Acacias of Australia

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Acacia bivenosa DC.

Common Name

Nerved Wattle, Hill Umbrella Bush




Widespread in the arid zone of W.A., N.T. and western Qld, N of 25°S, with an outlier on Dorre Is., Shark Bay, W.A.


Shrub normally 1–3 m high, rarely prostrate, usually dense and glabrous. Bark smooth and light grey to medium grey. Branchlets often slightly pruinose. Phyllodes variable, usually narrowly elliptic to oblong-elliptic or obovate, usually 2–5 cm long and 6–25 mm wide with l:w = 2–5, with incurved to straight mucro, thin to subfleshy, green or glaucous, usually 2‑nerved per face; glands commonly 3, with lowermost prominent and 2–12 mm above pulvinus, and distal glands smaller with one commonly adjacent to mucro. Inflorescences 6–7-headed racemes, mostly growing out with subsequent inflorescences simple; raceme axes 2–4 cm long; peduncles (10–) 15–35 (–45) mm long; heads globular, subdense, normally
16–23-flowered, deep golden; buds bright green. Flowers 5-merous; sepals united into a ±truncate calyx. Pods ±erect and submoniliform (breaking readily at constrictions between seeds), to 8 cm long, 5–8 (–10) mm wide, firmly crustaceous to subwoody, light brown. Seeds longitudinal, oblong-elliptic, 4–6 mm long, glossy, dark brown; aril red or orange.


Flowers May–Oct.


Grows in a variety of soils, including coastal sand, and on rocky hillsides and gullies, in shrubland, open shrubland and open woodland, often associated with spinifex.


W.A.: c. 10.5 km S of Yardie Ck HS towards Ningaloo, B.R.Maslin 4752 (BRI, CANB, K, PERTH); Dorre Is., A.S.Weston 10525 (PERTH). N.T.: gorge near Mt Liebig, G.Chippendale 3541 (BRI, DNA); 64.4 km W of Alexandria Stn, R.A.Perry 1565 (BRI, DNA, PERTH). Qld: c. 40 km N of Jundah, K.P.Nicolson 301 (BRI).


A.R.Chapman & B.R.Maslin, Nuytsia 8: 249-283 (1992), define and discuss the informal ‘A. bivenosa group’ which comprises the following 12 species, A. ampliceps, A. bivenosa, A. cupularis, A. didyma, A. ligulata, A. rostellifera, A. salicina, A. sclerosperma, A. startii, A. telmica, A. tysonii and A. xanthina. In the Pilbara region of W.A. A. bivenosa hybridizes with A. ampliceps (see A. ampliceps × bivenosa) and A. sclerosperma subsp. sclerosperma (see A. bivenosa × sclerosperma subsp. sclerosperma).

As discussed by A.R.Chapman & B.R.Maslin, loc. cit., A. bivenosa is a variable species, especially with respect to growth form and phyllode morphology. The phyllodes are often distinctly 2-nerved, but on plants with very narrow phyllodes and on many plants from N.T. and Qld, the second nerve can be reduced and obscure or even absent. In north-western W.A. a number of variants are recognised: plants from the Hamersley Ra. and on islands of the Dampier Archipelago have generally narrower than normal (mostly 5–12 mm wide with l:w = 3–8), narrowly elliptic to oblanceolate phyllodes (e.g. between Tom Price and the Wittenoom-Nanutarra road, B.R.Maslin 4667, PERTH); plants from Airlie Is. and Thevenard Is. have atypically long (normally 4–9 cm), 1- or 2-nerved phyllodes (e.g. V.Long 165, PERTH); at Dampier and in the Tom Price-Newman area a variant with a distinctive weeping habit is common (e.g. Burrup Penin., N of Dampier, B.R.Maslin 4740, BRI, PERTH). The sympatric occurrence of plants with green phyllodes and those with glaucous phyllodes is not unusual and has no taxonomic significance. Occasional plants from W.A., N.T. and Qld have puberulous branchlets and raceme axes.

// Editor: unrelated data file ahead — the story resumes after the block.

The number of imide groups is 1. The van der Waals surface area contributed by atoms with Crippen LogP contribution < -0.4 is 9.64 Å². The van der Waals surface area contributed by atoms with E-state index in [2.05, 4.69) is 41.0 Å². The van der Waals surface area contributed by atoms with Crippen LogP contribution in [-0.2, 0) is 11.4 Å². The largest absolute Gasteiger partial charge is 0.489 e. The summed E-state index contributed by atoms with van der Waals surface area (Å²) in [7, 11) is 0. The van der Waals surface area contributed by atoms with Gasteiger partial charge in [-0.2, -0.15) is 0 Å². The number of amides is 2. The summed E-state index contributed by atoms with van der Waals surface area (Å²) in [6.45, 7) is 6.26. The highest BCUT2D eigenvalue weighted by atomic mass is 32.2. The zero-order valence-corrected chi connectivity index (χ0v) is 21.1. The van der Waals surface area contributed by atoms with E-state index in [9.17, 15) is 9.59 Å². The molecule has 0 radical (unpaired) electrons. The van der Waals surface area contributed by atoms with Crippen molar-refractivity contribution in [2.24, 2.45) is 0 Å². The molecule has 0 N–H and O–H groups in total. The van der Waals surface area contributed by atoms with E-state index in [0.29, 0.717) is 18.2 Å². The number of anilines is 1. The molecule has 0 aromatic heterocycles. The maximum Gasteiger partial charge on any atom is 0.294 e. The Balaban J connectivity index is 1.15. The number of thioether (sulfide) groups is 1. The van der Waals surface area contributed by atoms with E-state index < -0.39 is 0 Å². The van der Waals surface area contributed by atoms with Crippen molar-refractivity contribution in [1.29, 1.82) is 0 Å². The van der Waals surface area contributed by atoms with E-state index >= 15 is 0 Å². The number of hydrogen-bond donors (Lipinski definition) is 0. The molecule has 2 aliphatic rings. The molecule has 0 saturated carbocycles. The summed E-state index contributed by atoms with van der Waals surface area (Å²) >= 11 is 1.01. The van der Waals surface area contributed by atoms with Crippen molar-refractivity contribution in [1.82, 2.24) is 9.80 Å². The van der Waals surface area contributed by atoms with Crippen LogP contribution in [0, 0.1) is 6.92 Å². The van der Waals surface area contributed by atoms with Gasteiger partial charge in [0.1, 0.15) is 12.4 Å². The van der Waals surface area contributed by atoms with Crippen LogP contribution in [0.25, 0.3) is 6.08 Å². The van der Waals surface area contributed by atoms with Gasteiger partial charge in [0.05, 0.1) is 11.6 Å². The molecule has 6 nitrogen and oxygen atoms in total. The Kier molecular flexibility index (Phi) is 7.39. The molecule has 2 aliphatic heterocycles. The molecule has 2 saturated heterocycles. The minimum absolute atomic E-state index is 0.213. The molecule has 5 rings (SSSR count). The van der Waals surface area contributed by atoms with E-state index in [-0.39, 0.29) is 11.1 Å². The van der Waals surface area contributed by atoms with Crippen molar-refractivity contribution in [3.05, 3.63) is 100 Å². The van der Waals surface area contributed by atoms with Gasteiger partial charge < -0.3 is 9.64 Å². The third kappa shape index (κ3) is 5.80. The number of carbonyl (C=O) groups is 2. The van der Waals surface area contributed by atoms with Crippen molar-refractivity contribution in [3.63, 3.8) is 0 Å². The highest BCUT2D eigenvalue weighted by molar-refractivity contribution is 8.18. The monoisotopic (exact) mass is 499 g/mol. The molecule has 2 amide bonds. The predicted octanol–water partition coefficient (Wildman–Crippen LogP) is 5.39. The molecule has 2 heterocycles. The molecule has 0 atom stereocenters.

G.Bentham’s concept of A. bivenosa included A. xanthina (Drummond 1: 283, Preiss 928) and A. didyma (Dirk Hartog Is., [A.]Cunningham [330]), fide A.R.Chapman & B.R.Maslin, Nuytsia 8: 249-283 (1992). However, A. bivenosa is readily distinguished from these two more southerly distributed species by the more elongate phyllodes of A. xanthina and wider pods of A. didyma. Often sympatric with A. startii. Closely related to and sometimes difficult to distinguish from A. ligulata (possibly due to hybridisation), particularly in south-central N.T. where they are partially sympatric.

In the Pilbara A. bivenosa is used extensively in land rehabilitation. It is generally killed by fire and regenerates from seed although under very cool burn conditions large plants may regenerate from root stock close to the base of the parent plant. Acacia bivenosa can be heavily grazed by livestock, especially at the seedling stage. Indigenous people obtained edible grubs from the roots.

FOA Reference

Data derived from Flora of Australia Volumes 11A (2001), 11B (2001) and 12 (1998), products of ABRS, ©Commonwealth of Australia


Minor edits by B.R.Maslin & J.Rogers

A.R.Chapman, B.R.Maslin